Types of Adoption

Adoptive Family 3There are several different types of adoption including different degrees of openness as well as who you work with to assist in your adoption.

Semi-Open Adoption

Most adoptions fall under this level of openness. The communication between the birthparents and the adoptive family is done through the agency. No identifying information (last names, addresses, phone numbers, etc.) is exchanged. The birthparents will receive pictures and updates on how the child is doing through the agency as well as the birthparents can forward letters, pictures, cards or gifts through the agency to the child and family. The birthparents can choose the family as well as meet the family if they would like. Any meetings or visits with the birthparents and the adoptive parents would be with the presence of the agency.

Open Adoption

Identifying information is exchanged, such as last names, locations of residence. This is always the case in independent adoptions, where the parties work through an attorney. In North Carolina, openness is only allowed in agency adoptions when both parties sign a specific state form in front of a notary during a meeting. Openness does not necessarily mean that a birthparent is a visible, ongoing presence in the life of an adopted child. Many birthparents desire openness so that they can be more easily found if the child desires to contact them in the future. The amount of contact (phone, face-to-face, email, letters, etc) between parties in an open adoption should be agreed upon before any legal documents are signed.*

Closed Adoption

The birthmother does not choose the family and does not wish to receive pictures or an update on how the child is doing. There is no communication between the birthparents and the adoptive family as well as no information is exchanged between the two parties.

Agency Adoption

This type of adoption occurs when an adoptive family uses a licensed adoption agency to receive an adoptive placement as well as the birthparents release legal custody to the agency. Physical custody is given to the prospective adoptive family, and legal custody is given at the time of finalization. Both birthparents and adoptive parents receive counseling and support services through the agency.

Independent Adoption

Placement through a facilitator or attorney, where legal custody is given directly to the adoptive parents; all are open adoptions. The attorney or facilitator will provide the legal documentation for the adoption. Typically the birthparents and adoptive parents only receive legal counseling and not supportive counseling.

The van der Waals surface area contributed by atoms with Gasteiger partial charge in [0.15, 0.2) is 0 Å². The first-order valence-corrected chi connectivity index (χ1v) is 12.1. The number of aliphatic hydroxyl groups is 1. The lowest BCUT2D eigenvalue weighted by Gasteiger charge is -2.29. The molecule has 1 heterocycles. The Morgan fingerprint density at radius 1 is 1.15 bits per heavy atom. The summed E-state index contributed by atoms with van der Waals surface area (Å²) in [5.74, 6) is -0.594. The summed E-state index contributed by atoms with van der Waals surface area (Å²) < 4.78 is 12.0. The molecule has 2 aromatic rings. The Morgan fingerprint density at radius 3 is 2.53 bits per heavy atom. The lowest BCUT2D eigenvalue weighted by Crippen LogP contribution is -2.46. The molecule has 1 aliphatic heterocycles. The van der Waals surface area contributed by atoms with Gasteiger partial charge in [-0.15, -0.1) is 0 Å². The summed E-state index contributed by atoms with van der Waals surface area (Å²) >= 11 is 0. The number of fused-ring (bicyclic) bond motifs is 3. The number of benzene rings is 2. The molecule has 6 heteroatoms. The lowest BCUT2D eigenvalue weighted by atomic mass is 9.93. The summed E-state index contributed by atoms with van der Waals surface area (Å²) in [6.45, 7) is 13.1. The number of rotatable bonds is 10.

*Statement About Open Adoption: Open adoption is a term that has stimulated a variety of different emotions and ideas from those involved in adoption and our culture. There have been many myths and misconceptions associated with openness in adoption, which has been exacerbated by negative images in the media.
From a legal viewpoint, open adoption occurs when both adoptive parents and birthparents mutually agree to exchange identifying information about the other, such as last names, phone numbers, or addresses. Open adoption has always been a part of independent adoptions (through an attorney or facilitator). Until November 2001, North Carolina law did not allow licensed child-placing agencies to offer open adoption to clients. That law has changed, allowing private agencies the ability to offer the choice of openness to those they serve. For this to occur, both parties must sign a form called a “Consent to Release of Identifying Information (DSS-5218)” in the presence of a notary.
Amazing Grace Adoptions has always offered semi-open adoptions, in that first names and other non-identifying information could be exchanged. We continue to offer that option to our birthparents and adoptive families. We would encourage adoptive families to pray through each decision in the adoption process, including the amount of openness with which they are comfortable. Not all families are called to openness, but it can be an opportunity for the Lord to use an adoptive family to show His infinite love and grace to a birthmother or those around her.